Flash fiction

These are some flash fiction stories that were written as assignments or exercises and never made it to the competitions.


The library I work in is small. No old folios, green lamps or cosy tables. People are different too. Auld fellas taking out westerns and old ladies renting Mills & Boon stories where human organs have names like ‘jade sword’, ‘cherry cave’, and fireworks happen the minute a man drops his pants. Maude and I used to laugh at them in college. Now, looking at these perfectly permed, respectable women I can’t help but feel sadness for their lost pleasure. That might be me one day.
My days crawl. Things pick up only when school kids come to do homework. They are noisy, but I don’t mind. My secret joy is to put notes into the books people take or scribble messages on the pages. A title or an author, a song or a poem that relates to the story, or just my own thoughts. I like to imagine people finding them, wondering who left them. They are like silent conversations with strangers. I know it’s bad to write in books but it’s even worse to ignore them.
I’ve never had any reply to my notes until this old guy started coming in. He is grey and haggard, with a face of a cancer patient and hands of a musician. They shake when he takes books; his breathing heavy as he leans to sign the forms. The first book he asks for is Eugene Onegin and I’m surprised to find we even have it. I leave a suggestion inside for ‘Master and Margarita’. That one returns with ‘Cyrano de Bergerac’, as if he is laughing at me. I give him ‘Gogol – Nose’. It returns with ‘No, Salinger’.
He barely looks at me during his visits but the notes get longer. If he reserves books, I underline passages I like or put question marks next to ones I don’t understand. He writes a plus if he agrees or a page number next to my question mark; never a direct reply. We play this game for a month: ‘One Hundred Years of Solitude’ to ‘The Collector’, ‘Lolita’ to ‘The English Patient’, ‘Dr. Faustus’ to ‘The Little Prince’.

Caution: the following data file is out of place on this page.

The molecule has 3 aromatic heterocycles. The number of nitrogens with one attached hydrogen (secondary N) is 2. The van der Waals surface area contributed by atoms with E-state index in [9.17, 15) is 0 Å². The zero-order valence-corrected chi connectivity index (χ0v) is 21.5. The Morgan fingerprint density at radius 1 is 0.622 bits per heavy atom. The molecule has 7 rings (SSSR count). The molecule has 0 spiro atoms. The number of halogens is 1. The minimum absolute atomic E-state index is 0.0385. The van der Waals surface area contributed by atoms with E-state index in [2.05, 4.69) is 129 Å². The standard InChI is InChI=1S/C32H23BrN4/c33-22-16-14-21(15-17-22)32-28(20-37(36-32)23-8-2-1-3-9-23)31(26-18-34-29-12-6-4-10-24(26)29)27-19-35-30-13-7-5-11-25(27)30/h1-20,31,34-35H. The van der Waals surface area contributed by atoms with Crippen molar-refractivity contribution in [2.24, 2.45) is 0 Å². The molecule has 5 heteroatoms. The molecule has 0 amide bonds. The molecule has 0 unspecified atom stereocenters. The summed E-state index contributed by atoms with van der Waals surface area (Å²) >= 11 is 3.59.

Until one day he comes to ask for ‘The Unbearable Lightness of Being’.
We don’t have it.  I’ve never read it either. Then he speaks to me directly for the first time.
“Have a coffee with me…”
 It’s not what I expected or wanted. What to say? I panic. My face must speak for me, because he quickly apologizes and leaves. I want to call in sick the next day. Maude laughs: “What is pity for you is a promise to him. You two are on different sides of the grave.”
He hasn’t come back. I read the book he asked for. I marked a quote, one that taught me something. I hope he is not sick or in the hospital. I might even have coffee with him when he’s back. If he is back.
I hope he knows it’s not pity I feel.


You know that joke? I have a body of an eighteen year old. I keep it in the fridge. In my fridge you could find anything but the kitchen sink. I push the door wide open and go through the shelves. Where is it?
Almost no food here. Leftovers of yesterday’s take away, half a sandwich, one egg, mouldy cheese, nail varnish, make up. Wrong shelf.
Where did I stick it?
While I am at it, open the drawer and pull out a special crooked knife. That’s to cut the ropes. Just in case.
A fresh towel. Bottled water. Plastic bags. Tape.
Handcuffs… Maybe not this time.
You’d ask me why I do this? Let’s just say, to better understand women.
 “Should I tie her up with diamond shapes?” my assistant yells from another room.
“Yeah… Just don’t touch the equipment!” I yell back.
He is clumsy and it cost me last time we worked together.
I don’t like using my house for this little hobby. Too much cleaning up to do after…
Better finish before my wife gets home.
 “Hurry up!” he yells again. “Our lady here is getting cold!”
For f**k’s sake… Can’t trust that guy to do anything…

I plunge my both hands into the open mouth of the refrigerator and rummage around. There it is!

Two rolls of Kodak and one Ilford. Next time I shoot an alternative model, I’m booking a studio.

Procrastination nation